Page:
Communicating through the silence for Hearing Awareness Week.

Sydney, 21 August 2017 – One in six Australians are affected by hearing loss. This Hearing Awareness Week (21-27 August), HCF, Australia’s largest not-for-profit health fund, is calling on people to show their support for the more than 3.5 million Australians affected by the often invisible disability.

Hearing loss is experienced by people of all ages and to varying degrees, from moderate or severe to profound. Those affected are more likely to suffer from anxiety and depression and experience higher rates of unemploymentii.

Julia Gilchrist, who was born profoundly deaf in both ears, knows firsthand about the socially isolating effects of hearing loss. Since graduating from university with an Honours degree in Communications and Politics, Julia spent more than a decade looking for fulfilling and ongoing employment. She applied for more than 200 jobs and worked in 30 different roles.

Julia wears a cochlear implant and can speak and communicate well, but says the lack of understanding and entrenched stigma around hearing loss has had a severe impact on her career.

“I interview well, so most of my roles kicked off with considerable goodwill. Many employers were very supportive at the start and wanted to do their bit by hiring a person with disability. But even the best intentions collapse without good planning and commitment to ongoing support.”

Recent data suggests that Julia’s story is not uncommon. The Australian Bureau of Statistics reports that the workforce participation rate for people with disability is close to half the rate for people without disability (52.8% compared to 82.5%)iii . When compared with other Organization for Economic Cooperation and Development countries, Australia ranks 21 out of 29 in disability employmentiv.

Julia, who is now employed by HCF, says she has finally found a supportive and flexible work environment. She says there are simple things people can do – whether it be at work, at school or in the community like in shops and cafes – to minimise the social impact.

“Don’t mistake deafness for a lack of intelligence. It’s about adjusting how you communicate. Facing someone who is deaf when you’re talking to them, finding quiet and well lit areas to have a conversation and recapping key meeting points at work can make a big difference.”

David Brady, Chairperson of Deafness Forum Australia, the peak national body representing people who are deaf or hearing impaired, says hearing loss should be listed as a top 10 National Health Priority Area.

“Hearing loss is one of Australia’s major chronic health issues. The number of Australians affected is expected to rise to one in four by 2050, but we don’t have a national plan to meet the associated challenges.”

Hearing Awareness Week highlights the issues faced by people with hearing loss. For more information, go to Hearing Awareness Week.


Simple tips for communicating with someone with hearing loss

Do Don’t
  • Get the deaf person’s attention before starting to speak
  • Face the deaf person
  • Make sure the deaf person knows the topic of conversation
  • Speak one person at a time
  • Check the deaf person has understood you before continuing
  • Keep your mouth visible
  • Ensure your face is in good light
  • Make eye contact
  • Speak clearly, at a natural pace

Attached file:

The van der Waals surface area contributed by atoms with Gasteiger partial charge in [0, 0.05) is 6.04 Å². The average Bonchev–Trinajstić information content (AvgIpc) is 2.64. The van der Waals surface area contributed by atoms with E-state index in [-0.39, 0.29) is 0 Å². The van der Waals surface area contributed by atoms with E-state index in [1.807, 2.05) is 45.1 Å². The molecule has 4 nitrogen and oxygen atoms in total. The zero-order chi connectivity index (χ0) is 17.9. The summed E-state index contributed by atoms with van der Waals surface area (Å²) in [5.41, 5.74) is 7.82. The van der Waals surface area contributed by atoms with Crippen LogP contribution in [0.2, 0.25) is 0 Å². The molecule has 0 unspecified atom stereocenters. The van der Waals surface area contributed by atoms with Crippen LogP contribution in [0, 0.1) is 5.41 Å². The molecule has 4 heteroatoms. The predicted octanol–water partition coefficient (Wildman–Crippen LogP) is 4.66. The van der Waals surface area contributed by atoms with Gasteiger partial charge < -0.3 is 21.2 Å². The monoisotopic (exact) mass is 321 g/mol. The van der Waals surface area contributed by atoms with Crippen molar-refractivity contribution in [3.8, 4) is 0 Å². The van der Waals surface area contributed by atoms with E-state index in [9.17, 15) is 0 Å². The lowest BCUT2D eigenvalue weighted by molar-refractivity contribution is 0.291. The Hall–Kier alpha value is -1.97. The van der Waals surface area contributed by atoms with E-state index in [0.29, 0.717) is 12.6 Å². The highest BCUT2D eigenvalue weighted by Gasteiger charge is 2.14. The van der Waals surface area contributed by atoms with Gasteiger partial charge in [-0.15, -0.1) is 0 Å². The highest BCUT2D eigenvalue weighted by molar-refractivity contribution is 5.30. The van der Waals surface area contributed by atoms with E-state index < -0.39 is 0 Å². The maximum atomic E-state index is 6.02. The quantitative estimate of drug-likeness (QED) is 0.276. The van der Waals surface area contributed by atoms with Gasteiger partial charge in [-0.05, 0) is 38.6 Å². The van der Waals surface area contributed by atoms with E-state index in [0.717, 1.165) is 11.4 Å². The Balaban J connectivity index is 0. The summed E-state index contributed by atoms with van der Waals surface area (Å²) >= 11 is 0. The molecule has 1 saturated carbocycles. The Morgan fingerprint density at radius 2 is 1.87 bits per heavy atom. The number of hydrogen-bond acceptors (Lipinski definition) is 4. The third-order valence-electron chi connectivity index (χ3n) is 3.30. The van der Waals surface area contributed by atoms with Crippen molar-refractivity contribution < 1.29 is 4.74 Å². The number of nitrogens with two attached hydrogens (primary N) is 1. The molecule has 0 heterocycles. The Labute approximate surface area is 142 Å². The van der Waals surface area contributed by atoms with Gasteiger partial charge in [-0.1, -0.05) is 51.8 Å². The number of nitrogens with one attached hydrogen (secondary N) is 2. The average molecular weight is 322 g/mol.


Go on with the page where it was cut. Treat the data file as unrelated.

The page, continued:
• Use an expressive face
  • Use natural gestures
  • Smile and relax!
  • Use pencil and paper if needed
  • Switch to a new topic or speaker without warning
  • Say ‘It’s not important’ or ‘It doesn’t matter’ or ‘It’s simple’
  • Start speaking if the deaf person is not looking at you
  • Talk too quickly or too slowly
  • Turn around or move away
  • Shout (this distorts your face and mouth, and can be painful for hearing aid wearers)
  • Look down or away
  • Over-exaggerate your lip pattern
  • Stand with a window or bright light behind you
  • Cover your mouth
  • All speak at the same time
  • Feel embarrassed
  • Give up

Notes: HCF covers a range of hearing loss related services including Cochlear implants (under certain Hospital Cover products) and hearing aids (under certain Extras Cover products).


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About HCF

HCF, leading not-for-profit health fund protecting Australians since 1932, covers over 1.5 million members with health and life insurance, community care, travel and pet insurance. On average over the last five years, HCF has paid out more cents in every dollar in premiums to members as benefits than the industry average. With over 35,000 specialists participating in its Medical Gap Cover Scheme and approximately 10,000 providers participating in its 100% back More for You programs, HCF gives members access to quality health care with no gaps or minimal costs compared to non-participating providers. To empower members to put their health first, HCF also offers a range of health and lifestyle services including its My Health Guardian health management program, mobile Victor Chang Health Checks and My Global Specialist second opinion service. HCF’s national network of retail outlets and Australian-based call centres have earned multi-award winning status. HCF members also have access to low cost, high quality services at HCF Dental Centres and HCF Eyecare Centres. Having contributed $50 million to support the health services research funded by the HCF Research Foundation, HCF is devoted to investing in the future of Australia’s health. To learn more about HCF go to


iMental health in deaf adults: symptoms of anxiety and depression among hearing and deaf individuals, 2007, Kvam, M.H., Loeb, M., Tambs, K
iiABS data, Disability and Labour Force Participation, 2012
iiiABS data, Disability and Labour Force Participation, 2012
ivSickness, Disability and Work: Breaking the Barriers – A Synthesis of Findings across OECD Countries, 2010